"I just don't really like to see people dying for no good reason," Ochieng says.
But she says it's important for teachers to talk about what's happening.
Rita Adhikari teaches history to Ochieng and her classmates. They're studying ancient Rome, but Adhikari says she's tried to draw connections to current events.
"For homework, they have to listen to the news, they have to bring pictures...We're planning to do a bulletin board where we have all what's happening now in the Middle East with what was happening in the past in Rome," she says.
She says watching the events unfold in the Middle East has helped students understand the history of the Roman republic.
"It makes it much more real and much more meaningful and also much more nuanced, which is something that's very difficult for teachers to get sixth-graders to see," Adhikari says.
But she says it also gives students insight into the nature of history.
"That made them think, ask, question, debate...that by itself is a good thing. Because most of the time they see things in black and white: this is what happened and that is what happened. And I think when they compare it with what is happening and they don't have easy answers, I think that's a very good lesson in history as they grow older," Adhikari says.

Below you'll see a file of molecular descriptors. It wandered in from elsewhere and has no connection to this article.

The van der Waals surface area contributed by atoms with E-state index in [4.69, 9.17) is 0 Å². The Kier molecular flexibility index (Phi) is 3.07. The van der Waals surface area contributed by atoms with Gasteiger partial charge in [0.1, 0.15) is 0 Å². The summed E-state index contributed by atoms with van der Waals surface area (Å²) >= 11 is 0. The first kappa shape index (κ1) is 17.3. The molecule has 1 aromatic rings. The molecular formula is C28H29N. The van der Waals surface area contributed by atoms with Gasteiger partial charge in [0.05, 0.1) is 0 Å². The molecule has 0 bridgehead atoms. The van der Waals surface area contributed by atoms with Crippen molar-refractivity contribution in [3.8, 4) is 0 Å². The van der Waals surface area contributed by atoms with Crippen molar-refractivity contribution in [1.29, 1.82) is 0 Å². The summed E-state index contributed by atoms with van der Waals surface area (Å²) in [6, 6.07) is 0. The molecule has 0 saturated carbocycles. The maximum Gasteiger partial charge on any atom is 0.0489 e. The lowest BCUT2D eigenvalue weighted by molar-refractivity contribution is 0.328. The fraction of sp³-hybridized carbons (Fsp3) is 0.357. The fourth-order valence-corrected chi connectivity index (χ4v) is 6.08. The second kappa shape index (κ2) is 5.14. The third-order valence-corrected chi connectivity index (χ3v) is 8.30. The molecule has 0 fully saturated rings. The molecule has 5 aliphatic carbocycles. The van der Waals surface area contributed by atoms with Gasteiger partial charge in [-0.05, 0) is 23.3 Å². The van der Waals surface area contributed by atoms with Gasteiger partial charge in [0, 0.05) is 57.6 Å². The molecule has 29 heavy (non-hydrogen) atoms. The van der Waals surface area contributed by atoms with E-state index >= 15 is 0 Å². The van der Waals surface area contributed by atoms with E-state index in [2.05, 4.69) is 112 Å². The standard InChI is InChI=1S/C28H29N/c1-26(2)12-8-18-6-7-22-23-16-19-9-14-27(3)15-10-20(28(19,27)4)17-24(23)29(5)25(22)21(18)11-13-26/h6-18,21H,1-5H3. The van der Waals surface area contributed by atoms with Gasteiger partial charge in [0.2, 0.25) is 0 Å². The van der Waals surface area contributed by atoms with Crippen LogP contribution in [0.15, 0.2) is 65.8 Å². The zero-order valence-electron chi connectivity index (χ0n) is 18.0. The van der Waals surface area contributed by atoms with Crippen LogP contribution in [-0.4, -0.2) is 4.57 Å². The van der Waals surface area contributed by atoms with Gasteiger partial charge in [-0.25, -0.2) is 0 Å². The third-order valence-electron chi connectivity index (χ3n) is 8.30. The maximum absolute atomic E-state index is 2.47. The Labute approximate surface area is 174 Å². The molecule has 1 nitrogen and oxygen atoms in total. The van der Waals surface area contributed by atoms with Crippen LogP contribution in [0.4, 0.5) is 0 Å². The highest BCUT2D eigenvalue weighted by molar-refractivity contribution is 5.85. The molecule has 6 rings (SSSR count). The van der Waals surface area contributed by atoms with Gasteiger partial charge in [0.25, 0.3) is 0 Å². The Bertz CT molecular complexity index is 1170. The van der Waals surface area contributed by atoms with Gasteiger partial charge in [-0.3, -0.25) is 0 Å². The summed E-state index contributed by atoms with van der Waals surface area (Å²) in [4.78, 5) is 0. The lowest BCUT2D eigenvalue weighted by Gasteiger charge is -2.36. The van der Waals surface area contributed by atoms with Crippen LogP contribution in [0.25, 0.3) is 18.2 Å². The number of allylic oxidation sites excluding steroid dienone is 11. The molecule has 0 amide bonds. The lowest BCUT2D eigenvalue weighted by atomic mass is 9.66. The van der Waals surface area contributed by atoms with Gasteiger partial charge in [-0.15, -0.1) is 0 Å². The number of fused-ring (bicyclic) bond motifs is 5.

As students at Washington International School use current events as a way to understand history, students at the University of Maryland are discussing what it all means for the future.
Shibley Telhami is the Anwar Sadat Professor for Peace and Development at the university. He says there's always something interesting happening in the Middle East. But this, he says, is different.
"Obviously, what's happening now is extraordinary. It's historic. It's big. No one can ignore it," he says.
Telhami just returned from a trip to Egypt and Tunisia. And he's eager to share what he learned with his students.
"As you can see, I'm back alive. In fact, I've never been more alive," he says.
He tells his students about the people he met, and the things they told him.
"One young woman said, 'I'm prepared to die...Because I'm already dead...I want what I don't have, and as far as I'm concerned, when I don't have my freedom to do what I want, to say what I want, I'm not alive,'" he says.